In the thick of Horror Month, there are few better internet niches to discuss than The SCP Foundation. This cryptid-focused, haunted objects mega-wiki is the perfect place to read and share stories about supernatural monsters phenomena deep into the night. The SCP Foundation is so expansive and beloved across the internet that it spawned several games, from SCP: Containment Breach to Secret Files. The SCP world is the setting for 16 different video games, as well as a handful of titles inspired by this collective internet story. This includes Control, a AAA game about cryptid objects and the foundation of (mostly) regular people that have to contain them.
If you’ve never heard of this internet phenomenon, though, you’re probably wondering: what is The SCP Foundation? Or, what even is an SCP?
Welcome to The Foundation
The SCP Foundation is a fictional organization that works to find supernatural objects in need of containment. These oftentimes seemingly normal objects create mass hallucinations, violence, and chaos. The SCP Foundation started as an online wiki for these imagined cryptid-like objects, but has expanded into a collective of thousands of files, stories, and games all about this one core concept: there are terrifying, unexplainable things out there, and the SCP Foundation is doing a questionable job keeping any of them contained.
Now to the objects themselves. SCP stands for Secure, Contain, Protect — the Foundation’s exact intentions whenever they encounter one of these frightening objects. From scraps of paper to entire building complexes, an SCP can be anything. Some are relatively harmless (Safe) or deactivated (Neutralized). On the other hand, many other SCPs are continual threats (Euclid, Keter) or actual Armageddon events (Appolyon).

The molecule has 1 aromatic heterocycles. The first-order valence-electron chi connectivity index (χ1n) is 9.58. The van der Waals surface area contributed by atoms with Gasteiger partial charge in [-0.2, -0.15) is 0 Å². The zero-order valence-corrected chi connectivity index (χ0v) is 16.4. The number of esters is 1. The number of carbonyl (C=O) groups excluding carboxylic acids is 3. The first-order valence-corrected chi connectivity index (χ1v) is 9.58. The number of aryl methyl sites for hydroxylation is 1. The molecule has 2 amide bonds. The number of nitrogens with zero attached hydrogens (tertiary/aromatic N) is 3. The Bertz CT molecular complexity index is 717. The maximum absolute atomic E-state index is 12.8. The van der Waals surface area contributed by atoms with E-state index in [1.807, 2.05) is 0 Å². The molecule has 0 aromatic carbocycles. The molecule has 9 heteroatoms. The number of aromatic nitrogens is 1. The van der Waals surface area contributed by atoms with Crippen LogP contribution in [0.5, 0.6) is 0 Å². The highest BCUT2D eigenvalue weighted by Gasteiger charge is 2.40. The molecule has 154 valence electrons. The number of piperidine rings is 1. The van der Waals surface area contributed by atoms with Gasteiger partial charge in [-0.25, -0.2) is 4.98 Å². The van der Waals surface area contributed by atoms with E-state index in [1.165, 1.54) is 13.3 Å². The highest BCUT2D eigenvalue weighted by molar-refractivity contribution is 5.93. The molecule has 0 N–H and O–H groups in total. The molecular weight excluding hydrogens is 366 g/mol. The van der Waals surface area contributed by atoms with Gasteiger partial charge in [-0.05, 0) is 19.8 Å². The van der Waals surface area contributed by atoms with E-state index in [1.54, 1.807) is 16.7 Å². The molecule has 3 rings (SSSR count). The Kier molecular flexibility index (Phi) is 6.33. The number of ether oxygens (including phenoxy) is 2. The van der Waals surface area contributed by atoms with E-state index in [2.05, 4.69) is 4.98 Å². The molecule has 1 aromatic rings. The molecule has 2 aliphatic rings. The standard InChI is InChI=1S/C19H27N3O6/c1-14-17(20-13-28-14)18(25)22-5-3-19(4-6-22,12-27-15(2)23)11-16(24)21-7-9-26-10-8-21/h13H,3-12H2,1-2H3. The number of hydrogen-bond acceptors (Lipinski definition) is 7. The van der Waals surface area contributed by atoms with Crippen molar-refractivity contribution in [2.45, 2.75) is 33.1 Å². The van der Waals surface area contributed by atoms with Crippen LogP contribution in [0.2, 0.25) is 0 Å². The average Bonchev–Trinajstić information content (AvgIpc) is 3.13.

Overall, The SCP Foundation exists as a nebulous concept of a world in constant threat of these anomalous objects. It has captivated the minds of horror lovers across the internet. One of the best parts? Anyone can contribute. The SCP Foundation site doesn’t have laws about making some sort of grand canon. They simply encourage people to engage with these objects and stories to create a more creative and fascinating site — a truly astounding example of creative collaboration.
The joy of SCP
I was introduced to the SCP megaverse through my friends. We were all a bunch of cheap college kids who loved to play games, but loved a good way to protect our wallets even more — gaming isn’t the cheapest hobby, after all. One particular night, one of our friends already obsessed with The SCP Foundation recommended SCP: Secret Laboratory.
As unlucky as one could be, my first game I ended up a Scientist. If you don’t know Secret Laboratory, there are five roles: Chaos Insurgency, MTF(Mobile Task Force)/Guard, Class-D, Scientist, and the SCP itself. The Scientists and the Class-D (AKA the prisoners they run experiments on) all spawn in the basement. And in the early minutes of the game, the Class-D — we often affectionately call them “D-Boys” — often bully the scientists. If the guards don’t find and help the scientists quickly, they tend to end up dead at the D-Boys’ hands. It’s a whole thing.